This is what we’ve been discussing over the past several weeks:

Palestine

Ilan Pappe: At the UN, the funeral of the two-state solution (Electronic Intifada)
James Ball: Palestinians: we are already recognised as a state by two-thirds of the globe (Guardian)

The Palestinian president, Mahmoud Abbas, is pressing forward with plans to formally request UN membership this Friday, despite attempts at a diplomatic compromise by many western states and a US pledge to veto the membership bid. Raising Palestine to full statehood would need to pass the UN security council – where it is subject to veto – and then a vote at the general assembly, comprising all 193 UN member states.

However, the general assembly can raise Palestine’s status from “permanent observer” to “non-member observer state”, a largely symbolic vote, without security council approval. …

The countries that recognise Palestine comprise around 5.5bn of the world’s population of 7bn – more than 75% – but based on World Bank GDP figures make up less than 10% of the world’s economy, highlighting the global rift on what remains a highly contentious topic.

Editorial: A Palestinian state is a moral right (Observer)
Noam Chayut: Israeli occupation is neither moral nor legitimate (Independent)
Zvi Bar’el: U.S. should recognize Palestinian state / ככה בונים מדינה (Ha’aretz)
Chris McGreal: Palestinian statehood: plan emerges to avoid UN showdown (Guardian)
Raoul Rigault, Mustafa Barghouti: »Bedeutung der nationalen Einheit nicht unterschätzen« (junge Welt)
Mikaela Levin: Expert UN Panel Declares Israeli Blockade of Gaza Illegal (Alternative Information Center)

Two weeks after a team of politicians especially chosen by the UN General Secretary declared legal the Israeli blockade on the Gaza Strip and legitimate the deadly attack on the first Freedom Flotilla, another team, this time of independent experts that work for the United Nations, came to the exact opposite conclusion.

Linah Alsaafin: Mahmoud Abbas: the Second Coming (Electronic Intifada)
Jonathan Cook: Israel’s Jewishness: Precondition for Palestinian Statehood (al-Akhbar)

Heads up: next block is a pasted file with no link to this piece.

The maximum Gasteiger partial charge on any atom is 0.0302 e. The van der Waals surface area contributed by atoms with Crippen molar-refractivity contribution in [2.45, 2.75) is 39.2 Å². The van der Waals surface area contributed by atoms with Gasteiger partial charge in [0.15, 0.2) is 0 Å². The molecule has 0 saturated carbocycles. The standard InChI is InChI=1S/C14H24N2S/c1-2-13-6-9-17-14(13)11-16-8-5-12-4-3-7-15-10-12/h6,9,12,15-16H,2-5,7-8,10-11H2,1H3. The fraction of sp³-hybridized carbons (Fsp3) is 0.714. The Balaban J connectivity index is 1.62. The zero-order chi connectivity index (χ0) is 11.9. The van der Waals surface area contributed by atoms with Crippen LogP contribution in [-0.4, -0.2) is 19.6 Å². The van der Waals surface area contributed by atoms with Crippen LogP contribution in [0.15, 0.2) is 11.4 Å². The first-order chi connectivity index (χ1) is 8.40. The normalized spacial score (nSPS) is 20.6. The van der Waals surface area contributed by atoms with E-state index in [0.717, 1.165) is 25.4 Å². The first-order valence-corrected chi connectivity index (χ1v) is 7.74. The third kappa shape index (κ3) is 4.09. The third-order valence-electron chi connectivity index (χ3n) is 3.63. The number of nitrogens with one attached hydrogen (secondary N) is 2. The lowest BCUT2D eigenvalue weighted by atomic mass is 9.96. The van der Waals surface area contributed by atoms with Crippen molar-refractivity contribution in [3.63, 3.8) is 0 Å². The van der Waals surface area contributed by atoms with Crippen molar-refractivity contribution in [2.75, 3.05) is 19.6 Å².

Jonathan Cook: Mosque Torching: When Extremist Attacks Against Arabs Cross the Green Line (al-Akhbar)

Islamophobia

Angelique Chrisafis: France’s burqa ban: women are ‘effectively under house arrest’ (Guardian)

Since France introduced its burqa ban in April there have been violent attacks on women wearing the niqab and, this week, the first fines could be handed down. But a legal challenge to this hard line may yet expose the French state as a laughing stock.

Thomas Hammarberg, the Council of Europe’s commissioner for human rights, blogged this summer: “The way the dress of a small number of women has been portrayed as a key problem requiring urgent discussion and legislation is a sad capitulation to the prejudices of the xenophobes.”

West Bengal

Kheya Bag: Red Bengal’s Rise and Fall (New Left Review)

Occupy Wall Street

支持美国人民伟大的”华尔街革命” (乌有之乡/Utopia)
Translation: Message from Chinese activists and academics in support of Occupy Wall Street (China Study Group)
Joanna Walters: Occupy America: protests against Wall Street and inequality hit 70 cities (Guardian)
Jesse Jackson: Don’t Sleep Through the Revolution – Winning the Class War (CounterPunch)
Steve Fake: An American Fall (ideas&action)

occupywallst.org
adbusters.org/campaigns/occupywallstreet
occupytogether.org
International Action Center
Workers World Party
Party for Socialism and Liberation

Occupy Wallstreet @ Salon, @ Guardian, @ Huffington Post

Media

Maximilian C. Forte: Al Jazeera and U.S. Foreign Policy (MRzine)
As’ad AbuKhalil: Change at Al Jazeera (al-Akhbar)
Jonathan Cook: A Thought Police for the Internet Age – The Dangerous Cult of the Guardian (Counterpunch)

Steve Jobs

As’ad AbuKhalil: Beyond the Personality Cult (al-Akhbar)

Egypt

Jack Shenker, Barry Neild: Cairo riots leave at least 24 dead (Guardian)
Sharif Abdel Kouddous: Bloodbath in Cairo: An Eyewitness Account (Nation)

Syria

Basheer al-Baker: Michel Kilo: Syria’s Prudent Dissident (al-Akhbar)
Martin Chulov: China urges Syria regime to deliver on promised reforms (Guardian)

Britain

Shiv Malik: Unicef criticises Britain for jailing children over riots (Guardian)

US elections

Richard Adams: GOP presidential debate: Herman Cain steps into the spotlight (Guardian)

EU

Marshall Auerback: Why Greece Should Not Default – Is Merkel Right on Greece? (CounterPunch)
Vijay Prashad: A New Bretton Woods? Battling Capital (CounterPunch)

China

Heiko Khoo: Xinhai Revolution: the view of a Western Marxist (China.org.cn)

Diaoyutai/Senkaku | Ahmadinejad | USA

Andy Yee: The Diaoyu/Senkaku dispute: Japan’s quiet power (East Asia Forum)
John sent this link:
Daniel Dzurek: The Senkaku/Diaoyu Islands Dispute (International Boundaries Research Unit, Durham University)

What did he actually say?
Mahmud Ahmadinejad: Full text of president’s speech at UN General Assembly (President.ir)

Anti-war activists in the United States threatened with terrorism charges:
Activists Denounce FBI Raids on Anti-war and Solidarity Activists Homes (International Action Centre)